East Africa Oil Discoveries Breed Challenges
From Voice of America
By David Arnold
Significant oil reserves have been discovered in Uganda and Kenya in recent years. However before Kenyans and Ugandans can benefit from the discoveries infrastructure challenges, political issues and special interests must be overcome say experts.
In the last two years the Irish exploration company, Tullow Oil, confirmed reserves of 1.7 billion barrels of crude oil buried near the shores of Lake Albert in Uganda. Across Uganda’s border to the north, the company next discovered an estimated 300 million barrels in Kenya and is now exploring in southern Ethiopia, tracing a Great Rift hydrocarbon basin that promises economic transformation for some of the world’s poorest countries.
Tullow’s success has attracted major producers from around the world, including France’s Total, China National Offshore Oil Corporation (NCOOC), Exxon and Chevron. More major oil interests are expected soon, including Brazil.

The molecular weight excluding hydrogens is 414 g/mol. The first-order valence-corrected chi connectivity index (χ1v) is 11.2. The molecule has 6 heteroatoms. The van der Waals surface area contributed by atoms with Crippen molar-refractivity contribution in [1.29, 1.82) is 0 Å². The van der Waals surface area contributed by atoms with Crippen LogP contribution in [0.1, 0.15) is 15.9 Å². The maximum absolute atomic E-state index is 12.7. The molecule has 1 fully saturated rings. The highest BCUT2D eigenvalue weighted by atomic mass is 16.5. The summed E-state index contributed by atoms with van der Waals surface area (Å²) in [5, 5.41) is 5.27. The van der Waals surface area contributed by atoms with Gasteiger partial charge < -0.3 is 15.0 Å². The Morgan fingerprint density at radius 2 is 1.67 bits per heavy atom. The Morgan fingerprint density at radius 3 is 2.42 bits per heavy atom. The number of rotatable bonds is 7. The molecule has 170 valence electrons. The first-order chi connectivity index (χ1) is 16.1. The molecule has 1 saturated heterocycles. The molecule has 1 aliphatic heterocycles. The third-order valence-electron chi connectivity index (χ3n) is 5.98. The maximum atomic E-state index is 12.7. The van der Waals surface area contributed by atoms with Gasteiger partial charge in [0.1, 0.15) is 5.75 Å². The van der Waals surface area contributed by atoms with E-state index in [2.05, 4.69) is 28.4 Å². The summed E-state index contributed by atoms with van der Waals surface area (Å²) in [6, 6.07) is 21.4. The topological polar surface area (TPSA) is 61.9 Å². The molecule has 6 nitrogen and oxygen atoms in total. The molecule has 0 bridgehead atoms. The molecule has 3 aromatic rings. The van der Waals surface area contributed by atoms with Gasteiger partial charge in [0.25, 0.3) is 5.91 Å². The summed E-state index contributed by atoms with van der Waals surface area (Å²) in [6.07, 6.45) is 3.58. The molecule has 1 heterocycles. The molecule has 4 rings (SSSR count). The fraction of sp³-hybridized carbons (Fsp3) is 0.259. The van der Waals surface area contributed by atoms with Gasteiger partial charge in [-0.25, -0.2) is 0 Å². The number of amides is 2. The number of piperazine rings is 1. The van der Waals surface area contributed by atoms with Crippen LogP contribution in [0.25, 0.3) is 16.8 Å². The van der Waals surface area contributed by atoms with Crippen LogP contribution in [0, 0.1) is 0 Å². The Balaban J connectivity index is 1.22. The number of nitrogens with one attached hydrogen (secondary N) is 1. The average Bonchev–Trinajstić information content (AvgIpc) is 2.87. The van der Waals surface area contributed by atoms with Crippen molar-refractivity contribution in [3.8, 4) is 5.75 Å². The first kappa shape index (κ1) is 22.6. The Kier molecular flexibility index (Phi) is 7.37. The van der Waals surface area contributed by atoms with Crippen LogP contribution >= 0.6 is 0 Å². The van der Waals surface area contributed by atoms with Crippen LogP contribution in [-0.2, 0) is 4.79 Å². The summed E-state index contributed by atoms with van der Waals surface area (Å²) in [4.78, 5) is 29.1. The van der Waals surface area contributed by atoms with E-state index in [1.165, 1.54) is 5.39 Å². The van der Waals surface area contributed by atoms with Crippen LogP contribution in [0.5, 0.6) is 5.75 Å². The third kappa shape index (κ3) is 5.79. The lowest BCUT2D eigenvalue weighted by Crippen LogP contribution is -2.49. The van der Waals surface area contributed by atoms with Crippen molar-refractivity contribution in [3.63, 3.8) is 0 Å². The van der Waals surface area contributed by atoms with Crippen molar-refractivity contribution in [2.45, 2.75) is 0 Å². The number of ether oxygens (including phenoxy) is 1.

The industry is excited. “Now every potential hydrocarbon basin across East Africa is the subject of intense interest,” writes Bill Page in the annual Deloitte guide to oil and gas in East Africa.
“More hydrocarbons have been discovered in East Africa in the last two years than anywhere else in the world,” a senior oil company executive told Page. Natural gas has been also discovered offshore, but public attention in these countries has focused on the potentially faster returns from pulling East Africa’s oil out of the ground first.
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